Category Archives: Invited Talk

“Culture Evolving and Scales of Cooperation Competing” at the Centre for Competitive Advantage in the Global Economy (CAGE) conference at the University of Warwick, UK

I was invited to present my work on cultural evolution and how scales of cooperation compete at the Centre for Competitive Advantage in the Global Economy (CAGE) conference at the University of Warwick, UK. You can read more about cultural evolution in this chapter , more about scales of cooperating competing in this Evonomics / Promarket piece and some experimental evidence in this Nature Human Behavior paper.

Theory and WEIRD scale at LEVYNA, Brno, Czechia

I gave a public lecture on “A theory of human behavior? What would it look like and what would it offer?” and a workshop talk on “Beyond WEIRD Psychology and toward an understanding of evil eye and differences in economic productivity” at the LEVYNA Laboratory for the Experimental Research of Religion at the Masaryk University, Brno, Czechia

The public lecture was largely based on a recent Nature Human Behaviour piece “A Problem in Theory” on the role of theory in the psychological and behavioural sciences.

The workshop talk was a more indepth discussion of a recent working paper on measuring cultural distance “Beyond WEIRD Psychology: Measuring and Mapping Scales of Cultural and Psychological Distance” (pre-print) and some in-progress follow up work somewhat based on another recent paper published in Nature Human Behaviour, with some context published in Evonomics and ProMarket (pre-print).

Beyond WEIRD Psychology: Measuring and Mapping Scales of Cultural and Psychological Distance at University of Economics, Prague, Czechia

I presented some work on measuring cultural distance “Beyond WEIRD Psychology: Measuring and Mapping Scales of Cultural and Psychological Distance” (pre-print) and some in-progress follow ups using the technique at the University of Economics, Prague, Czechia.

I also presented some in progress theoretical and empirical work on “Hunter-gatherer egalitarianism and the evolution of evil eye beliefs”. Part of this work was based on a recent paper published in Nature Human Behaviour, with some context published in Evonomics and ProMarket (pre-print).

Beyond WEIRD Psychology: Measuring and Mapping Scales of Cultural and Psychological Distance at City University, London

I presented some work on measuring cultural distance “Beyond WEIRD Psychology: Measuring and Mapping Scales of Cultural and Psychological Distance” (pre-print) and some in-progress follow ups using the technique at City University in London, UK.

I also presented some in progress theoretical and empirical work on “Hunter-gatherer egalitarianism and the evolution of evil eye beliefs”. Part of this work was based on a recent paper published in Nature Human Behaviour, with some context published in Evonomics and ProMarket (pre-print).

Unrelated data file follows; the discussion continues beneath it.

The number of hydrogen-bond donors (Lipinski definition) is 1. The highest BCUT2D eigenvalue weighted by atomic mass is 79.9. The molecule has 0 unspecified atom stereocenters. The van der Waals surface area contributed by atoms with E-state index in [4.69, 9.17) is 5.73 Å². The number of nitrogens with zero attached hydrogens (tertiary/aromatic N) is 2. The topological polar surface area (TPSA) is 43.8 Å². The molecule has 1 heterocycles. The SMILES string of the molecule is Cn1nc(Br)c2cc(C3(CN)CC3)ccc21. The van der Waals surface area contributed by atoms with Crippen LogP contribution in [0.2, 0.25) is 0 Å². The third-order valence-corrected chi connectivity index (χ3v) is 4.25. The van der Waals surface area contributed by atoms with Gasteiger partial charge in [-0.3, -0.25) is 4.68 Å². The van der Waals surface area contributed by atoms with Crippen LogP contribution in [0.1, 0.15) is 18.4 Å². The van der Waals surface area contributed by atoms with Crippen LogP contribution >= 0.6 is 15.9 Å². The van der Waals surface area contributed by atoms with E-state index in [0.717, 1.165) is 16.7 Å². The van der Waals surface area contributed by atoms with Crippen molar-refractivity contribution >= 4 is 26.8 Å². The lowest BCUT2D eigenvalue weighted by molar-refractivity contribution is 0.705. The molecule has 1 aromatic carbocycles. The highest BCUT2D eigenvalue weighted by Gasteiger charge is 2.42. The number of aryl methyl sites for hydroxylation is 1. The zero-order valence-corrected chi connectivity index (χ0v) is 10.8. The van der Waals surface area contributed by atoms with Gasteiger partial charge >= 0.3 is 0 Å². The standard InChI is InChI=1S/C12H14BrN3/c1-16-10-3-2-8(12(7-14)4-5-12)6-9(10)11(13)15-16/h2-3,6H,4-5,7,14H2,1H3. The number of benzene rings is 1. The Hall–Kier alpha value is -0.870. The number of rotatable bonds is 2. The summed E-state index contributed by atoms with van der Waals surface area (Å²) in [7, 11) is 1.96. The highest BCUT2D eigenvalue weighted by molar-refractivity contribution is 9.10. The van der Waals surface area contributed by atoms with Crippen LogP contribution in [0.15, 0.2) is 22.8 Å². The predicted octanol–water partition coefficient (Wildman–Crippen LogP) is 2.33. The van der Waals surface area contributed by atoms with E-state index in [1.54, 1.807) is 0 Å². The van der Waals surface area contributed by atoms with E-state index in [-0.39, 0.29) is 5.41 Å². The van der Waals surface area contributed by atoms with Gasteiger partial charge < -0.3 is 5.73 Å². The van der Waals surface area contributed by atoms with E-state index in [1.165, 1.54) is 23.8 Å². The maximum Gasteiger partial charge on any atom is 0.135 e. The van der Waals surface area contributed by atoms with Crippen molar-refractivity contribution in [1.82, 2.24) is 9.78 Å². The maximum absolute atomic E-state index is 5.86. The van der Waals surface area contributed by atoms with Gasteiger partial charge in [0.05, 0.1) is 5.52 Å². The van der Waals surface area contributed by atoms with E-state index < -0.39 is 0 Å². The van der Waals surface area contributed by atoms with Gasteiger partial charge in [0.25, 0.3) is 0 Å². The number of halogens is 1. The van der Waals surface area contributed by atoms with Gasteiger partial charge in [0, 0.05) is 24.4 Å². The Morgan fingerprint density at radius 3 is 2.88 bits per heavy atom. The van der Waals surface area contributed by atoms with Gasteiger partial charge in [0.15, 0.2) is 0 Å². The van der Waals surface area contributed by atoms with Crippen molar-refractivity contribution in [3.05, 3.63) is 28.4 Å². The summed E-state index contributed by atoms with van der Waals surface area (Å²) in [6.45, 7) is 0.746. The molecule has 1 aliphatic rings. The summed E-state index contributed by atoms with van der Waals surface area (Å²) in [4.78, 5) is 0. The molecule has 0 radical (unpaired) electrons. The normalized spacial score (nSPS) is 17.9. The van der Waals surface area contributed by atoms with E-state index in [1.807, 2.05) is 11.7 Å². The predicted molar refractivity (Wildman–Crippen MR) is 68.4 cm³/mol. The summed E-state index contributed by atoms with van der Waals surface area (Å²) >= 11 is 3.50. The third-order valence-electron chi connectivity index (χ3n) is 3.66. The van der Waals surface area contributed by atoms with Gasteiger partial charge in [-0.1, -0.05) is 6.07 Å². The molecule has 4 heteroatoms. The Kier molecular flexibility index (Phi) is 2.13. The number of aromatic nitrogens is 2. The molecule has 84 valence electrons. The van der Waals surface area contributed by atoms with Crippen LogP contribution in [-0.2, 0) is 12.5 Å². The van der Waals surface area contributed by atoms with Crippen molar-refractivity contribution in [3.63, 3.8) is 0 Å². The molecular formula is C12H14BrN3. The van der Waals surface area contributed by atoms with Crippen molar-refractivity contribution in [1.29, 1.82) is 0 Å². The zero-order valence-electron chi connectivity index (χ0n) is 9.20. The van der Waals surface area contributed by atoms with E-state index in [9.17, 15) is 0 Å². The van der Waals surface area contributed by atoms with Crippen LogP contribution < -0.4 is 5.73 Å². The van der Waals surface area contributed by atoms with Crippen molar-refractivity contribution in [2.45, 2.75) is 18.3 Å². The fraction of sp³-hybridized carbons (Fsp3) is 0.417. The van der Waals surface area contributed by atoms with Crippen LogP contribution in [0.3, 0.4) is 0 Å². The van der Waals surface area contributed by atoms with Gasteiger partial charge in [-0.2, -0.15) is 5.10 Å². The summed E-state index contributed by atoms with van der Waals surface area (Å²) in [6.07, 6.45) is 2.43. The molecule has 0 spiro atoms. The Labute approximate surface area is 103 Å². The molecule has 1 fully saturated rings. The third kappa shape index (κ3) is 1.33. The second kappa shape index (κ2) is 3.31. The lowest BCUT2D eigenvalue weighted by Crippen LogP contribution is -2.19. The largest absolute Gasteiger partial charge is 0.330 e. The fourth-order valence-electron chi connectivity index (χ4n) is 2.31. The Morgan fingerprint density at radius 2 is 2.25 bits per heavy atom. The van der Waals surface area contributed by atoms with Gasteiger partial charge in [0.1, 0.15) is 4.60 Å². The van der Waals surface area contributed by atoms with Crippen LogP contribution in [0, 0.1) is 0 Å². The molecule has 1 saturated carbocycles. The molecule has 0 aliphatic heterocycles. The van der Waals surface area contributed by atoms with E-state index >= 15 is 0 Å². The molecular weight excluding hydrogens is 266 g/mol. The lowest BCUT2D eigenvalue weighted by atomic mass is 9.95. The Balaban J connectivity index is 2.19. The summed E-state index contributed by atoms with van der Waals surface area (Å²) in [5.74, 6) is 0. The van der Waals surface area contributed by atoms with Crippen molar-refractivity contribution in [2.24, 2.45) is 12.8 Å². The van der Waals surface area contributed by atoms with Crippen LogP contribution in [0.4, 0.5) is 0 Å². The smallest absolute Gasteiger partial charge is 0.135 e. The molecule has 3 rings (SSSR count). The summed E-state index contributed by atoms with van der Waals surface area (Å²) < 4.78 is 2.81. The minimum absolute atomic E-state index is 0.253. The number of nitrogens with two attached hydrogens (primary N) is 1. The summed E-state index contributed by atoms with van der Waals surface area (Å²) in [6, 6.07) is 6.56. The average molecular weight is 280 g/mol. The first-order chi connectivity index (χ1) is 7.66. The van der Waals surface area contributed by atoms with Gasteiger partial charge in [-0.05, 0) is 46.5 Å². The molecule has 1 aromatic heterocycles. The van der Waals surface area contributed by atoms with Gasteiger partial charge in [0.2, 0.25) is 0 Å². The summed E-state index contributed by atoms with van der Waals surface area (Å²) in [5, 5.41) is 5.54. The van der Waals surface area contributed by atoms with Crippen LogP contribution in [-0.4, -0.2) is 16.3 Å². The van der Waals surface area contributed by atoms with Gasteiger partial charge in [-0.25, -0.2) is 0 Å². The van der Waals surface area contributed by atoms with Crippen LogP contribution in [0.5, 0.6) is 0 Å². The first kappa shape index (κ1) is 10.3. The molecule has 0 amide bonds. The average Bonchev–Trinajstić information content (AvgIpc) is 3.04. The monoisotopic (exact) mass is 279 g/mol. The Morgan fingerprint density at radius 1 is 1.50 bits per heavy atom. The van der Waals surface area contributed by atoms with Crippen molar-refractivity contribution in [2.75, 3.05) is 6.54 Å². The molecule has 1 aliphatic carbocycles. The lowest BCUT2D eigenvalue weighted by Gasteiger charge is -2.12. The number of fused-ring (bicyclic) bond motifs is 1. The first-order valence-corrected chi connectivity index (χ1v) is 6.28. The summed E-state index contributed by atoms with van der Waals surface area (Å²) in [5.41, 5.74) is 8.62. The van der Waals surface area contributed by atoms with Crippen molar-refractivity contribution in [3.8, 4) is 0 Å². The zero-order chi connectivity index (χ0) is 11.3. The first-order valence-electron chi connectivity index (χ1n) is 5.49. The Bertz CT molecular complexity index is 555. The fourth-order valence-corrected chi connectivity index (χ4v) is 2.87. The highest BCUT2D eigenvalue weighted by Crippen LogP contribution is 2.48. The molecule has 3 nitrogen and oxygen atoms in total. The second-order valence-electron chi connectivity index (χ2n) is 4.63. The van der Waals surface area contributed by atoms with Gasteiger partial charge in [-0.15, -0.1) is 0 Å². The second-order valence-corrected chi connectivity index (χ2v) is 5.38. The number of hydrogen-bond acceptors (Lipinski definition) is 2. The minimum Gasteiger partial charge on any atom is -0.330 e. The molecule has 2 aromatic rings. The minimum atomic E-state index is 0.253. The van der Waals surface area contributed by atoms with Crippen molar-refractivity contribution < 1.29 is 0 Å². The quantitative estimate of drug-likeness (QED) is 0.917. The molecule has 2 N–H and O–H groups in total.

Hunter-gatherer egalitarianism and the evolution of evil eye beliefs at University College London (UCL), London, UK

I presented some in progress theoretical and empirical work on “Hunter-gatherer egalitarianism and the evolution of evil eye beliefs” at the Biological Anthropology seminar series at University College London (UCL) in London, UK.

Part of this work was based on a recent paper published in Nature Human Behaviour, with some context published in Evonomics and ProMarket (pre-print) as well as some work on measuring cultural distance (pre-print).

A theory of human behaviour at The University of Queensland, Brisbane, Australia

I gave a general talk on “A theory of human behavior? What would it look like and what would it offer?” at he University of Queensland, Brisbane. I discussed various bits of research including:

Muthukrishna, M. & Henrich, J. (2019). A Problem in Theory. Nature Human Behaviour. [Download]
Muthukrishna, M., Bell, A. V., Henrich, J., Curtin, C., Gedranovich, A., McInerney, J., & Thue, B. (under review). Beyond WEIRD Psychology: Measuring and Mapping Scales of Cultural and Psychological Distance. [Download]
Chudek, M., Muthukrishna, M. & Henrich, J. (2015) Cultural Evolution. In Handbook of Evolutionary Psychology, 2nd Edition. Edited by D. M. Buss. [Download]
Muthukrishna, M., Doebeli, M., Chudek, M., & Henrich, J. (2018). The Cultural Brain Hypothesis: How culture drives brain expansion, sociality, and life history. PLOS Computational Biology, 14(11): e1006504. [Download] [Supplementary]
Stimmler, D. & Muthukrishna, M. (In prep). When Cooperation Promotes Corruption and Undermines Democracy.

As well as the Database of Religious History.

Cultural Evolution and the Measurement of Culture at Monash University, Melbourne, Australia

I gave a general talk on “Cultural Evolution and the Measurement of Culture” at Monash University, Melbourne. I discussed various bits of research including: